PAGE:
What does an Oculoplastic Surgeon do?

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  • Written By: N. Madison
  • Edited By: Jenn Walker
  • Last Modified Date: 27 February 2020
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An oculoplastic surgeon performs surgical procedures on his patients’ eyes. These surgeons focus on the tissues that surround the eye rather than those on or within a person’s eyeball. For example, an oculoplastic surgeon may perform surgery on a person’s eyelids or on his tear ducts. In some cases, oculoplastic surgeons even work on the bony area in which the eyeball rests.

Aspiring oculoplastic surgeons spend many years in school preparing for their careers. They begin with college, which normally takes four years to complete and then go on to spend four years in medical school. After medical school, the aspiring surgeon typically spends six additional years training in plastic surgery.

Once a person has completed the training necessary to become an oculoplastic surgeon, he is prepared to do cosmetic, reconstructive, and reparative surgeries on the tissues that surround the eye. The range of surgeries this type of surgeon performs is wide and varied. He may perform eyelid surgery to correct droopiness or reduce signs of aging. He may also repair issues that involve the eye’s tear system, which is referred to as the lacrimal system. Sometimes an oculoplastic surgeon will also work on the areas that are adjacent to the eyes.


An oculoplastic surgeon’s job isn’t limited to just performing surgeries. A person in this field also examines and consults with patients, diagnosing conditions and developing plans for managing them. Even if this type of surgeon focuses on cosmetic surgeries, he still has the responsibility to evaluate his patient’s eye health before proceeding with a particular procedure.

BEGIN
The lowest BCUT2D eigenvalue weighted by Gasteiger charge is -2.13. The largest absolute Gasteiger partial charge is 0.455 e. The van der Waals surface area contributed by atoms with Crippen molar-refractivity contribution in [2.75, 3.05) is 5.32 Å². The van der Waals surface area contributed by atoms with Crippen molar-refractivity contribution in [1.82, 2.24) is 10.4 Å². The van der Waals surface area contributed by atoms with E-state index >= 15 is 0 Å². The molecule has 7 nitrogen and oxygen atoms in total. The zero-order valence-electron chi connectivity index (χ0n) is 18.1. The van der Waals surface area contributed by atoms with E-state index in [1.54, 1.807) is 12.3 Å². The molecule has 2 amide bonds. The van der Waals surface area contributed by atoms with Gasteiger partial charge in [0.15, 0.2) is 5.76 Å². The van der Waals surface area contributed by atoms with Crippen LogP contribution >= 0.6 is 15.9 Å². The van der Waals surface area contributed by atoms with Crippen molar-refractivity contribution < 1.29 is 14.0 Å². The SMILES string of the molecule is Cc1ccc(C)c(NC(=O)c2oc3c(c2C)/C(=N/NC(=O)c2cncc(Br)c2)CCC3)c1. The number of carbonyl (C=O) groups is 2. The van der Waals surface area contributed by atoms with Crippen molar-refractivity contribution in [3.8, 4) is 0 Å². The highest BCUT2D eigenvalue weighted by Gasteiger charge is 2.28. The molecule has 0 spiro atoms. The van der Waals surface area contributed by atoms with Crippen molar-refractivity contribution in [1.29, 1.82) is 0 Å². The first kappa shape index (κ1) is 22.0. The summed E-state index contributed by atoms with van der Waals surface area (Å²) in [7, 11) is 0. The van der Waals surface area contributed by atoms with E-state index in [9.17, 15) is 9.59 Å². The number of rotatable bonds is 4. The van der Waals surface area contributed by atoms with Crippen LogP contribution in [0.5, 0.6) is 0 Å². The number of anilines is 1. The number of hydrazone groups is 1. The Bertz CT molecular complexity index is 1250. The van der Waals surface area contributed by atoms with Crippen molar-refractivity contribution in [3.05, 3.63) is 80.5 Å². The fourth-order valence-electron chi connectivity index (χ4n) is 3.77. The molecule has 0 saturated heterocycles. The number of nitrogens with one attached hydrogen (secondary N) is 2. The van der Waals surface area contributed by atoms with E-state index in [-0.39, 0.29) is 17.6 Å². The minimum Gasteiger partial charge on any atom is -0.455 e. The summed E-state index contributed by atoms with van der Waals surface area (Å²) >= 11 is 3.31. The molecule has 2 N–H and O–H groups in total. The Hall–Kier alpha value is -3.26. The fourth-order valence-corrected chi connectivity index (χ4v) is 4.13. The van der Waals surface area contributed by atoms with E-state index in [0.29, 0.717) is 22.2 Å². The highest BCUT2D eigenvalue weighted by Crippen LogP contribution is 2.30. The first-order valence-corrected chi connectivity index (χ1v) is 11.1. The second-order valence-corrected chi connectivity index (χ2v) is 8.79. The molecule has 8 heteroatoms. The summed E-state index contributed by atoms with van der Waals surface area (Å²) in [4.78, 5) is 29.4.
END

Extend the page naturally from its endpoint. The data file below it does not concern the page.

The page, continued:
One type of surgery many oculoplastic surgeons perform is called a blepharoplasty. Also called an eye lift, this cosmetic surgery procedure is used to remove extra skin tissue and fat from a person’s eyelids. Depending on the particular preferences of his patient, an oculoplastic surgeon may perform a blepharoplasty on his patient’s upper and lower eyelids or on either one of the eyelid areas.

Sometimes oculoplastic surgeons perform eyelid surgery to correct medical problems in this area. For example, a person’s eyelids may turn inward, rubbing the cornea and irritating the eye. Some people have a condition called ectropion, which is marked by the outward turning of the lower eyelid and accompanying irritation and eye discharge. An oculoplastic surgeon may perform surgery to repair either of these conditions. In some cases, he may even reconstruct a patient’s eyelid altogether after trauma or eye surgery removes tissue in the area.



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